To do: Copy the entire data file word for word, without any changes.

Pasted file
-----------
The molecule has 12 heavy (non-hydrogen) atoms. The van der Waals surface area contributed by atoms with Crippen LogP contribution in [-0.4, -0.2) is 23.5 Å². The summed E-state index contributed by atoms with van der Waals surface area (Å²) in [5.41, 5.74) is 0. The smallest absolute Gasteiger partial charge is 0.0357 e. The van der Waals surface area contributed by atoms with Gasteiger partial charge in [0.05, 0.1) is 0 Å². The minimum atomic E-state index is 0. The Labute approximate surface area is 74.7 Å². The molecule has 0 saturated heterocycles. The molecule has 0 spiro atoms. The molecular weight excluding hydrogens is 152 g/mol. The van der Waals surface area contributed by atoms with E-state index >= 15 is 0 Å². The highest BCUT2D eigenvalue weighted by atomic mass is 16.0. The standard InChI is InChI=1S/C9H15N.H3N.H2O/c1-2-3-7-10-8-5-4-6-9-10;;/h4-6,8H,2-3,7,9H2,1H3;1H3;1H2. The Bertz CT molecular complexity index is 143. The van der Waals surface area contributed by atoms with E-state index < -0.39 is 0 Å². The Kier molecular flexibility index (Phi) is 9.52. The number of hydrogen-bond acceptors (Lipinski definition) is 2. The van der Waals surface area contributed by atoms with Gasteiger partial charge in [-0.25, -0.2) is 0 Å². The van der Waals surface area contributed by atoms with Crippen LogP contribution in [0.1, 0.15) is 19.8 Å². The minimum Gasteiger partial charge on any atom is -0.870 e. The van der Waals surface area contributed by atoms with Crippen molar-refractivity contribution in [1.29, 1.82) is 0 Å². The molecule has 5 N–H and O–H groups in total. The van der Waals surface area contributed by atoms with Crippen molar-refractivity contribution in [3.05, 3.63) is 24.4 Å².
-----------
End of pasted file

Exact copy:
The molecule has 12 heavy (non-hydrogen) atoms. The van der Waals surface area contributed by atoms with Crippen LogP contribution in [-0.4, -0.2) is 23.5 Å². The summed E-state index contributed by atoms with van der Waals surface area (Å²) in [5.41, 5.74) is 0. The smallest absolute Gasteiger partial charge is 0.0357 e. The van der Waals surface area contributed by atoms with Gasteiger partial charge in [0.05, 0.1) is 0 Å². The minimum atomic E-state index is 0. The Labute approximate surface area is 74.7 Å². The molecule has 0 saturated heterocycles. The molecule has 0 spiro atoms. The molecular weight excluding hydrogens is 152 g/mol. The van der Waals surface area contributed by atoms with E-state index >= 15 is 0 Å². The highest BCUT2D eigenvalue weighted by atomic mass is 16.0. The standard InChI is InChI=1S/C9H15N.H3N.H2O/c1-2-3-7-10-8-5-4-6-9-10;;/h4-6,8H,2-3,7,9H2,1H3;1H3;1H2. The Bertz CT molecular complexity index is 143. The van der Waals surface area contributed by atoms with E-state index < -0.39 is 0 Å². The Kier molecular flexibility index (Phi) is 9.52. The number of hydrogen-bond acceptors (Lipinski definition) is 2. The van der Waals surface area contributed by atoms with Gasteiger partial charge in [-0.25, -0.2) is 0 Å². The van der Waals surface area contributed by atoms with Crippen LogP contribution in [0.1, 0.15) is 19.8 Å². The minimum Gasteiger partial charge on any atom is -0.870 e. The van der Waals surface area contributed by atoms with Crippen molar-refractivity contribution in [1.29, 1.82) is 0 Å². The molecule has 5 N–H and O–H groups in total. The van der Waals surface area contributed by atoms with Crippen molar-refractivity contribution in [3.05, 3.63) is 24.4 Å².